Amphetamine is a potent full agonist of the trace amine-associated receptor 1 (TAAR1) and interacts with vesicular monoamine transporter 2 (VMAT2). Combined action on TAAR1 and VMAT2 results in increased concentrations of dopamine and norepinephrine in the synapses, which stimulates neuronal activity.
Dextroamphetamine is a more potent agonist of TAAR1 than levoamphetamine. Consequently, dextroamphetamine produces greater CNS stimulation than levoamphetamine, roughly three to four times more, but levoamphetamine has slightly stronger cardiovascular and peripheral effects.
The effects listed below are based on the subjective effect index, which is based on anecdotal reports and the personal experiences of PsychonautWiki contributors. As a result, they should be treated with a healthy amount of skepticism. It is worth noting that these effects will rarely (if ever) occur all at once but heavier doses will increase the chances of inducing a full range of effects. Likewise, adverse effects become much more likely on higher doses and may include serious injury or death.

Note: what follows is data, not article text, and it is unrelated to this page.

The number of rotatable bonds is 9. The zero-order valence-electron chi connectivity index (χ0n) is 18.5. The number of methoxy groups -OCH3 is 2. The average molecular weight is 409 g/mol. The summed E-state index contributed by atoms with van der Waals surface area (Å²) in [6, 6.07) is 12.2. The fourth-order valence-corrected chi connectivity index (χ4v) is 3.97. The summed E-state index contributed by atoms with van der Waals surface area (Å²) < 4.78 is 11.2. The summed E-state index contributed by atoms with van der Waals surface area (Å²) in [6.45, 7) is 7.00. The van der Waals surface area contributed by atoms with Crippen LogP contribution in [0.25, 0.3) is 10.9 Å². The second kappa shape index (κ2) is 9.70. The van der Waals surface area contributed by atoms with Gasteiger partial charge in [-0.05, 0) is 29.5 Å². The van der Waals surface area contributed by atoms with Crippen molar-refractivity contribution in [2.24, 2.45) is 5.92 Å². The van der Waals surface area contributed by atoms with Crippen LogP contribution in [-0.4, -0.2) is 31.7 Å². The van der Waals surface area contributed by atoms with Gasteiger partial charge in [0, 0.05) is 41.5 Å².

- Stimulation - Amphetamine is reported to be very energetic and stimulating. It can encourage physical activities such as dancing, socializing, running, or cleaning. The particular style of stimulation which amphetamine produces can be described as forced. This means that, at higher dosages, it becomes difficult or impossible to keep still as jaw clenching, involuntary bodily shakes and vibrations become present, resulting in extreme shaking of the entire body, unsteadiness of the hands, and a general loss of fine motor control. This effect is replaced with mild fatigue and general exhaustion during the offset of the experience.
- Spontaneous bodily sensations - The "body high" of amphetamine can be described as a moderate euphoric tingling sensation that encompasses the entire body. This sensation maintains a consistent presence that steadily rises with the onset and hits its limit once the peak has been reached.
- Abnormal heartbeat
- Increased heart rate
- Increased blood pressure
- Appetite suppression
- Bronchodilation
- Dehydration
- Dry mouth
- Frequent urination
- Difficulty urinating
- Increased bodily temperature
- Increased perspiration
- Mania - Amphetamine can produce mania in genetically predisposed individuals, such as those on the spectrum of bipolar disorder or schizophrenia. Higher doses and sleep deprivation appears to increase the risk.
- Pupil dilation - This effect is experienced only at common to high dosages and is more prominent on the comedown.
- Reflex syncope
- Stamina enhancement